ACME design studios have unveiled the look and style of the first room from the new Canopy by Hilton hotel project in the City of London.
The landmark expansion in the heart of the City has been described as “part refurbishment, part new construction” and takes its inspiration from the City’s cultural and historic capital.
The first look at the design appears brutal and industrial, with the eponymous treetop canopies lending softness from the window. Furnishings are modern and in rich, earthy tones and parquet wood flooring is underfoot.
The personalised design reflects the local community
The Canopy by Hilton brand can also be found in Reykjavik, Iceland. It’s the Hilton’s way of saying they’ve learnt about the demands of the modern traveler: out with anonymous colours, textures and patterns, in with a more personalised design reflecting the local community.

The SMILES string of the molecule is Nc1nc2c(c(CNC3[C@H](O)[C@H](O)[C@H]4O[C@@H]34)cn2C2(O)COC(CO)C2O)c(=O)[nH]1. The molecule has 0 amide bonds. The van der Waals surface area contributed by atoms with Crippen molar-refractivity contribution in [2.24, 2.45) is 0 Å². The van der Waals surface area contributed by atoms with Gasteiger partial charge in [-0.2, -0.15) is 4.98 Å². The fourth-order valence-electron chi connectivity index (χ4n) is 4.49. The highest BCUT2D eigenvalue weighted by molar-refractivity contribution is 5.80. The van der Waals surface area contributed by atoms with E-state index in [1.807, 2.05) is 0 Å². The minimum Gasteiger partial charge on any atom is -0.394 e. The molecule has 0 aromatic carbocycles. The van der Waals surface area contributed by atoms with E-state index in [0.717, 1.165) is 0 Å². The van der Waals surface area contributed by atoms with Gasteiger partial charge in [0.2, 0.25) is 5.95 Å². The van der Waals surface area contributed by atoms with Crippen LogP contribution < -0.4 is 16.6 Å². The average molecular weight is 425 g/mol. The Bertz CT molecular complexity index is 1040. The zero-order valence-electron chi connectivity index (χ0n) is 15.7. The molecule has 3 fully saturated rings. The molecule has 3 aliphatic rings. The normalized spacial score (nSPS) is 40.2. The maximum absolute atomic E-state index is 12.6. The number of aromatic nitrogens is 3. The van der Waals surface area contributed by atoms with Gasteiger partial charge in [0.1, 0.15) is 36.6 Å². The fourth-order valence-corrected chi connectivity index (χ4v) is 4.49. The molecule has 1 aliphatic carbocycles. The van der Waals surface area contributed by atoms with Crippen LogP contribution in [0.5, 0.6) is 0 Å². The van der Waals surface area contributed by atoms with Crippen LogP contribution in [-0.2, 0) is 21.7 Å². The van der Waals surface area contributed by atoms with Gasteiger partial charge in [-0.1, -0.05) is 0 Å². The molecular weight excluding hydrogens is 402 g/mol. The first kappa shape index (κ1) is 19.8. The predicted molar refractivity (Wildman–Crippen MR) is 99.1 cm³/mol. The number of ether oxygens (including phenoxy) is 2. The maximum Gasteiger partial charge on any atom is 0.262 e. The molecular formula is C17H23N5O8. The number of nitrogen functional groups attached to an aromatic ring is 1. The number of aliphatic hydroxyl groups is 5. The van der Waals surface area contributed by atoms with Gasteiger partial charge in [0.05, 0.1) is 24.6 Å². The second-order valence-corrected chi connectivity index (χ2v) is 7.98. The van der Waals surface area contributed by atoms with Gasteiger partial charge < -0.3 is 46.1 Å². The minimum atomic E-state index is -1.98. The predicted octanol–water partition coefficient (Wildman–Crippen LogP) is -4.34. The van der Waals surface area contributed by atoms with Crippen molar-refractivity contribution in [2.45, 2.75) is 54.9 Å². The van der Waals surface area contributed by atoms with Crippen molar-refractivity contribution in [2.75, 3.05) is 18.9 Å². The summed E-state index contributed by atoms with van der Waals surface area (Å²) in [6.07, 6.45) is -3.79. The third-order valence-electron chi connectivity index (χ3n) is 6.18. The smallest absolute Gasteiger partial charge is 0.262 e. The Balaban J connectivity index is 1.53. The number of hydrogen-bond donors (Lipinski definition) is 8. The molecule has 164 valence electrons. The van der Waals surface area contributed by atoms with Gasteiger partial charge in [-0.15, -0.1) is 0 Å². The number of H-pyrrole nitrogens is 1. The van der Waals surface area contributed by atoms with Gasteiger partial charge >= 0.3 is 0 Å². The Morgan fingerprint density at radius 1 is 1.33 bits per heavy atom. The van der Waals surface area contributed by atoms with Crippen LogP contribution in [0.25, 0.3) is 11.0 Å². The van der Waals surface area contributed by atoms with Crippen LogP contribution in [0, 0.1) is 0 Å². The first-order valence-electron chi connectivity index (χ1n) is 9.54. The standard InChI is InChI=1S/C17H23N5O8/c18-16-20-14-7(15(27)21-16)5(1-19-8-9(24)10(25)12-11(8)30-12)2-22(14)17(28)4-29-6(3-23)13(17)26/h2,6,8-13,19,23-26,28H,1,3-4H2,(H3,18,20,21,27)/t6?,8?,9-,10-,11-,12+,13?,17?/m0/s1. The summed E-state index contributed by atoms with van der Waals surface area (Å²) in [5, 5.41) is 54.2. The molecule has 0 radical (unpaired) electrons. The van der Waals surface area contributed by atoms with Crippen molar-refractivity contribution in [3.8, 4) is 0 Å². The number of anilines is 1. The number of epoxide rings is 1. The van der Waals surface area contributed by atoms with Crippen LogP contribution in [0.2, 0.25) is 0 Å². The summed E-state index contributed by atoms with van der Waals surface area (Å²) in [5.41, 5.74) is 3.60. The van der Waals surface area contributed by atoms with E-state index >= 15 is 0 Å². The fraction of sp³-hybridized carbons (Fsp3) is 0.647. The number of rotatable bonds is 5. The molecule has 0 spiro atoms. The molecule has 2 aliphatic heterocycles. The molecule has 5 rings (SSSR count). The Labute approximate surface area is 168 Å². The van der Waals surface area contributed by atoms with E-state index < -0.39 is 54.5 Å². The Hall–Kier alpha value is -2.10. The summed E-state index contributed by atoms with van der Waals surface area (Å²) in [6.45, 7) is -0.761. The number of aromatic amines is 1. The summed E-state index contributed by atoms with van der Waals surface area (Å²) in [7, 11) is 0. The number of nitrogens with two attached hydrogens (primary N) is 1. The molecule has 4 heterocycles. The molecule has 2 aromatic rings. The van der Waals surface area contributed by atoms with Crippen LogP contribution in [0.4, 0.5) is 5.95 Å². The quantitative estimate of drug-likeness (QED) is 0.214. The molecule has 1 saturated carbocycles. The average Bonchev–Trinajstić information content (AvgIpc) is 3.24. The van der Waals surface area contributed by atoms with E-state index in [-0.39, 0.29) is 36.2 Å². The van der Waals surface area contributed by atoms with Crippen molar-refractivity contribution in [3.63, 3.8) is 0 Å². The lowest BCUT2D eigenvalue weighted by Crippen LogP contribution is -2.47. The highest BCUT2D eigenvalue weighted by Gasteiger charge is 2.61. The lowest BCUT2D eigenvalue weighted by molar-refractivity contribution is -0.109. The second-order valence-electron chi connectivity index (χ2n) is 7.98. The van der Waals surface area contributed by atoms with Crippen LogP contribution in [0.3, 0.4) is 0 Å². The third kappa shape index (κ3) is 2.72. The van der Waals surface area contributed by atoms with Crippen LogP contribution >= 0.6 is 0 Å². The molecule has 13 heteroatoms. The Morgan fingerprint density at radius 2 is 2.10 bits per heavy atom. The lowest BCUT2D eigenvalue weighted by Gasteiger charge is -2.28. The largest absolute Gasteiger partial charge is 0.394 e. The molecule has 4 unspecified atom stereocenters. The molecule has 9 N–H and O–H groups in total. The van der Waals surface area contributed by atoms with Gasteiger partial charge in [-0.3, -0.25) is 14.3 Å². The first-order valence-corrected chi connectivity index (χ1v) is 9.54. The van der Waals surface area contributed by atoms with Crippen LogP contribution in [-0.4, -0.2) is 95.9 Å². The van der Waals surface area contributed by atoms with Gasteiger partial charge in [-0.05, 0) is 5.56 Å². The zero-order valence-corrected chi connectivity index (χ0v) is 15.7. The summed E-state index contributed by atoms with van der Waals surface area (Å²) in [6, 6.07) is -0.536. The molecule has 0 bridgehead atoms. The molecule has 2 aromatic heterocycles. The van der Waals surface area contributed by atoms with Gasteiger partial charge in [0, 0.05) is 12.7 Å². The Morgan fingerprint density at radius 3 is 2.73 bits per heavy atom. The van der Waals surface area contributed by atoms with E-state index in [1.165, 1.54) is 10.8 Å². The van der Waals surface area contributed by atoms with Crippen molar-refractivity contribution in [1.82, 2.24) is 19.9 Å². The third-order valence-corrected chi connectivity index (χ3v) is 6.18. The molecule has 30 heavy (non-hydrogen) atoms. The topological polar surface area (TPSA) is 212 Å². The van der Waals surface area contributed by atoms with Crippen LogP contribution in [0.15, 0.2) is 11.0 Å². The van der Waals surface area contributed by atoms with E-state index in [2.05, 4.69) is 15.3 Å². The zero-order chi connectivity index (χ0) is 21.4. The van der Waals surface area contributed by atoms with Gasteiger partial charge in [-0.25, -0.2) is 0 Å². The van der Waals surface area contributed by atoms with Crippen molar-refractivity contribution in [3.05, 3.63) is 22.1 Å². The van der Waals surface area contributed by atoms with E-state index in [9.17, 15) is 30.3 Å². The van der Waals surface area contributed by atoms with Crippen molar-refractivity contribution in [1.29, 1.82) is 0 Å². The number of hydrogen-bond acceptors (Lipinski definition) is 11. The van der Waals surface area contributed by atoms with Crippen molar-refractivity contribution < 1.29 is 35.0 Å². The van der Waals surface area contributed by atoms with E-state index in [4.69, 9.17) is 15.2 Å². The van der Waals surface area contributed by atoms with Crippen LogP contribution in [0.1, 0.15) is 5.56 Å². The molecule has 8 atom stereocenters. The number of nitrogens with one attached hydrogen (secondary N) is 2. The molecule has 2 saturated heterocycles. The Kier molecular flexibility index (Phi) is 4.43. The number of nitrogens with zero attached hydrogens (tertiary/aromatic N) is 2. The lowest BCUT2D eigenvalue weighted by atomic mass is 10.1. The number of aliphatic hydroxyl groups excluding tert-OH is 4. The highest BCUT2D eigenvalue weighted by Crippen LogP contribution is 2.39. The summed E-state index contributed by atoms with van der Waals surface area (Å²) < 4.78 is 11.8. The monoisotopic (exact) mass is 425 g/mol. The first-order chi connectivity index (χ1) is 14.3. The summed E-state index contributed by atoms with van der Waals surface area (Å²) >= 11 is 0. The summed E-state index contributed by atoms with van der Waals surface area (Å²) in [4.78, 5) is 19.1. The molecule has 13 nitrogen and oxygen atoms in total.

The hotel draws on the Jewish and Bangladeshi immigrants who moved to Aldgate in the 19th and 20th Centuries, while respecting the modernist frame of the building, by exposing the concrete framework (typical of the period) wherever possible.
Bespoke furniture and fabrics have been developed for the hotel. Some of which lay as bedspreads, while others form the chaise longue, cushions, chairs and lights.
Aldgate also has a rich publishing history, which inspires the design. Freedom Press, an anarchist publisher, set up in Aldgate in 1886, and the Whitechapel Art Gallery opened in 1901. So the hotel have put individual letterpress trays in every room, filled with work from local artists, and objects from Petticoat Lane Market.
Dais Contemporary studios have also provided artwork for the bedrooms and public areas of the property, which have been inspired by the local area.
Friedrich Ludewig, ACME’s Director explained: “The original 1977 building with its complex facade has been a great stage to work within. Each of the new fixtures and fittings for the guest room have been developed using local Aldgate and Whitechapel references, creating a guest experience rooted in the history of context of East London.”